Sometimes conversations spark thoughts that lead to questions. To answer them takes time and courage. What I discovered was quite healing and I needed to extend forgiveness again to individuals within two groups. When one person hurts you within a group, your feelings towards the whole group can be clouded. Maybe this happens most with Christians and the Church. Someone meets a person that says they are follower of Christ, but are anything but loving. The belief could now be that all Christians are unloving, therefore the God they belong to is not loving. Goodness, we humans can really mess things up. For me, it came down to being dismissed on different occasions in a way that made me feel unwanted and unneeded. Who in the world wants that to be true? Who wants to not be invited to the table because you are not wanted or needed? The truth is we have all been invited by God, who sent His Son to die in order to extend the invitation to His table. There is not a human alive who has the authority to make anyone not welcome. The price was too costly and none of us had to pay it. So, we can get into the habit of continually reminding ourselves and others that we are greatly wanted and needed by our Heavenly Father. Maybe we all need to let the truth of His great love for us sink deep and go invite accordingly. Every person you meet is worthy of a seat, they just don’t know they are needed and wanted at His table. Lets be the one to tell them.
A friend and I gathered with a group of middle school girls this morning to do a study on identity. It is such an incredible opportunity to give these girls what most of us only wish we had at their age. Something that stood out was the reminder that only our Creator, God Himself, has the authority to give us, His creation, our identity. No one else should be allowed such power. As parents, we are entrusted as guides that affirm who God says our kids are as they grow up. When they forget or begin to take on what is false, due to any number of things, we get to remind them of what is true. The hard part is that sometimes as parents, we have not gotten this identity piece down. What I have found the most freeing is to pray and ask the Lord to bring to mind all the names or lies I have been told or even told myself about who I am. Listing them out is extremely painful, but exposing them to the light is good. Then pray and ask what is true. Ask the Lord to tell you who He says you are. Open your Bible and have it all confirmed. Since God is love, what you hear is loving. It will make all the difference. Perhaps your middle school self will be healed once and for all. And the love you now have for yourself will then be shared with those around you. Brings to mind what Jesus said, “Love your neighbor as yourself.” (Matthew 22:39).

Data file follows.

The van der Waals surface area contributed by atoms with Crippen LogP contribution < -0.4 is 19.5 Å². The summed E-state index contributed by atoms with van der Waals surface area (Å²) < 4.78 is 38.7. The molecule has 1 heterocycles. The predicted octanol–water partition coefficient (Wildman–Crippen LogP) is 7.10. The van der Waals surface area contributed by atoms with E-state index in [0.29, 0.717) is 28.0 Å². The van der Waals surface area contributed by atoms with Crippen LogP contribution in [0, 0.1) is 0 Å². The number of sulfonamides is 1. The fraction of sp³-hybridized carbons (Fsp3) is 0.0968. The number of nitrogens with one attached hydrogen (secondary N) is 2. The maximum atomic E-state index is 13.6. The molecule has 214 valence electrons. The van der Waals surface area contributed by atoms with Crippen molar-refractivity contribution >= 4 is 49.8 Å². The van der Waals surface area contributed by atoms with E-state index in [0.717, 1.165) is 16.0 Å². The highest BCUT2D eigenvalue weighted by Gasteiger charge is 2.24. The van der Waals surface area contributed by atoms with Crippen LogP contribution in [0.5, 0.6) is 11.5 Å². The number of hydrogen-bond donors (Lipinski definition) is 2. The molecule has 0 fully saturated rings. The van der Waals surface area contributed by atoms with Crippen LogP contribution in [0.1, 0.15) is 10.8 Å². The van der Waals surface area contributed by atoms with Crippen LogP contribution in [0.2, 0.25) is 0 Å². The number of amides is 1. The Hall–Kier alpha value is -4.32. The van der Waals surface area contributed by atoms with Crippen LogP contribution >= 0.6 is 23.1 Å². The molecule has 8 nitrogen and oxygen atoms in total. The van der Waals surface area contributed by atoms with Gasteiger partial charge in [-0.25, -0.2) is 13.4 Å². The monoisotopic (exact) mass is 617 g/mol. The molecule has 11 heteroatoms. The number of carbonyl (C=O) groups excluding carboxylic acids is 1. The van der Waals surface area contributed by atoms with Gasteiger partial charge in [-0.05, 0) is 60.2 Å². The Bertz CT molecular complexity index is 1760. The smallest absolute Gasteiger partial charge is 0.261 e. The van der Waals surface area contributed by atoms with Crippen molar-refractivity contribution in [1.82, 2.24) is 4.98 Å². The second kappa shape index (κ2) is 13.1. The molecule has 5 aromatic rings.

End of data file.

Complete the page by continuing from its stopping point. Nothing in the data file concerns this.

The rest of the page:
Recently, I found myself in a dressing room trying on clothes. The lighting was bad, but the thoughts in my mind were much worse. Processing this whole experience uncovered a root of shame. Somewhere a lie took hold that I should look perfect and anything less would be considered failure. Unable to achieve this goal resulted in shame. I would have honestly told you this was not in my heart anymore, but clearly here we were again. I had to ask myself how much has shame stolen? The list would be long and maybe yours would be too. If this had ended with me, it might have taken longer to be set free. However, when one of my children experienced the same thing, a war on shame was declared. I will not sit by and allow our enemy to plant seeds of shame, nor will I help with my thoughts and words. We were made for freedom and not prison cells of shame. I will declare these words again and again, “Because the Sovereign LORD helps me, I will not be disgraced. Therefore I have set my face like flint, and I know I will not be put to shame.” (Isaiah 50:7). And another good one, “…and hope does not put us to shame, because God’s love has been poured into our hearts through the Holy Spirit who has been given to us.” (Romans 5:5). Shame takes room in our hearts that is meant to be occupied by love and we live accordingly. It is only with His power that this prisoner has been set free and on the alert for this happening again. So to the enemy I say loudly, “No more!”